It’s great to hear Channel 7 journalist and Sunrise newsreader has never experienced discrimination at work. Especially in the world of television, where we’ve heard so many women share experiences to the contrary.
In an op-ed for the Daily Telegraph today, Barr writes, “Am I the only woman who’s not angry at men? I’m a woman and I’ve never felt discriminated against.”
She follows it up with, “There. I’ve said it”, as if plenty of other women feel the same way but are too afraid to say so. And perhaps plenty of women do.
Barr’s piece is straight to the point, declaring she’s “not angry at men” and can’t recall ever missing out on a promotion to a man. She’s never missed out on the best stories to a man, or felt undervalued on account of not being a man. She’s always believed women are just as good as the opposite sex
Barr seems to infer we’re developing a culture of man-bashing by speaking up about discrimination at work.
When we talk about workplace gender equality we’re not blaming men. Rather, we’re seeking to adjust a system that is so culturally and structurally entrenched it’s proving difficult to change. We’ve been at it for decades, ever since women have been graduating from higher education in at least equal numbers to men.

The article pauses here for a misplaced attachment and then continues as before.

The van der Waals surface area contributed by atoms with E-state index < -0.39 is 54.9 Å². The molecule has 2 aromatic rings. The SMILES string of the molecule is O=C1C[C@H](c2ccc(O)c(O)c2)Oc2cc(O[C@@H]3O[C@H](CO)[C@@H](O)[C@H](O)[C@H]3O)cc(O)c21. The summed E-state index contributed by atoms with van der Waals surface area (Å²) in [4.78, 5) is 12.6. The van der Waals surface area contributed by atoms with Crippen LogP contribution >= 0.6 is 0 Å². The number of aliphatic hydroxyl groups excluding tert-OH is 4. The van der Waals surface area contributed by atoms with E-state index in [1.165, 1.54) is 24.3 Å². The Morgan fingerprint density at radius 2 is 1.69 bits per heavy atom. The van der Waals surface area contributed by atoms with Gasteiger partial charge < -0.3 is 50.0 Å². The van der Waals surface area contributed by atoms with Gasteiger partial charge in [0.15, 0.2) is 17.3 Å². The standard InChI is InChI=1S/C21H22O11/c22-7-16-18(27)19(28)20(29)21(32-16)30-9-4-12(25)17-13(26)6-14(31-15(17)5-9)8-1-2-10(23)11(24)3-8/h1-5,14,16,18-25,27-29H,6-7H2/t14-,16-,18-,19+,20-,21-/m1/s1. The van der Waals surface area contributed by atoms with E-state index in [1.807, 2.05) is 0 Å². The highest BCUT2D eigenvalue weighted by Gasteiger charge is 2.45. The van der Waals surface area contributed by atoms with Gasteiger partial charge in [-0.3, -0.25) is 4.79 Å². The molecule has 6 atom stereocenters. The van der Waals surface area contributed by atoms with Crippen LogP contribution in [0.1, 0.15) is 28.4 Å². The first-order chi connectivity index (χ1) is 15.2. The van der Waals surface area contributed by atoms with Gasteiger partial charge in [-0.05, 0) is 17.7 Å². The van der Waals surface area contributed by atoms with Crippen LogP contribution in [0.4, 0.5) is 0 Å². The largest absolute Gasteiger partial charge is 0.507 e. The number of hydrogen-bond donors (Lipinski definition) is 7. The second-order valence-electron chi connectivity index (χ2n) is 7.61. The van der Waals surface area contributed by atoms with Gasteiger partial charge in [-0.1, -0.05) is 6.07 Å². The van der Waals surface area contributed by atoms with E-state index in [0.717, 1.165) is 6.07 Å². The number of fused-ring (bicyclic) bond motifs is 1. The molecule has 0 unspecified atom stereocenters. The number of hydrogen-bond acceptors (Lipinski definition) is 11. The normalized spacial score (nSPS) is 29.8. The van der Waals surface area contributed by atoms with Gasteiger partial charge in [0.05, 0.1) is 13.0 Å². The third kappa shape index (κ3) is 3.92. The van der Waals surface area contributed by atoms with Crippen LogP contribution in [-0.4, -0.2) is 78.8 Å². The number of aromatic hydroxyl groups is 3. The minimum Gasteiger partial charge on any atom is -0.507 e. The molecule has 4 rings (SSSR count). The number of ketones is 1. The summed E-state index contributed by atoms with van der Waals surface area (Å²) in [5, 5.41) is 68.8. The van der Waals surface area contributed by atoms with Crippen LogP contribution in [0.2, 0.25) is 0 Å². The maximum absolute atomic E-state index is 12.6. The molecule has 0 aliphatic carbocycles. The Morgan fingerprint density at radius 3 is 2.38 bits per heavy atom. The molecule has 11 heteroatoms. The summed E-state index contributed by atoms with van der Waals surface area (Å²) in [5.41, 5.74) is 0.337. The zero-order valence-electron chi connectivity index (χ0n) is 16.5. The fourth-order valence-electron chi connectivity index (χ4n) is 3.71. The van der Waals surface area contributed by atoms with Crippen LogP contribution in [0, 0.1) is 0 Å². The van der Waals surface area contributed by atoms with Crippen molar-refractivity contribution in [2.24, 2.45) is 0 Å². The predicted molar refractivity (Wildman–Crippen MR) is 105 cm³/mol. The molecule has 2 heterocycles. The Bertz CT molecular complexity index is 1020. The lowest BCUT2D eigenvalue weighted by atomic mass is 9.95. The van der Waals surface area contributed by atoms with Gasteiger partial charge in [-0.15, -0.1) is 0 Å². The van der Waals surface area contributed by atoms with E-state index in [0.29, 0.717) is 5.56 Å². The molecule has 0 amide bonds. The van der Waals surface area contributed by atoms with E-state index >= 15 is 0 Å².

One in four women have experienced some kind of sexual harassment at work over the past five years, according to the Australian Human Rights Commission. So if you haven’t experienced it, it’s likely one of your colleagues, at some point in their career, has.
Discrimination runs much deeper and broader than sexual harassment and can be difficult to identify. But when I look at the figures, such as the fact that less than 10% of board and senior executive positions on the ASX 500 are held by women, I know there’s something more complex than ‘men holding women back’ that’s going on.
Meanwhile, Barr writes that she doesn’t know what the men at Channel 7 get paid, nor do they know what she gets paid. Women working fulltime on average earn 17% less then their male counterparts according to the Australian Bureau of Statistics, so that might be a good place to start in figuring it out.
“I’m starting to wonder if many of us need to find a better drum to beat than the one that blames men for most of our problems,” Barr writes. “Isn’t it about time we took some ownership?”
Women are taking ownership of the issue. We’re talking about it. We’re calling out the fact that in a system that’s supposedly based on ‘merit’ women are still not achieving leadership positions across our business and political institutions at the same rate as men. We’re seeking ways to share and address conscious and unconscious bias at work, push flexible career options, promote the merit of feminine leadership traits and ensure everyone’s aware of the data available to back the fact women’s workforce participation benefits everyone.
We need to understand there are still difficulties facing women at work before we can ever hope to address them. That’s not blaming men. That’s blaming the long-term, socially and culturally entrenched values and norms that continue to determine the way we live and work. And then it’s seeking to change them.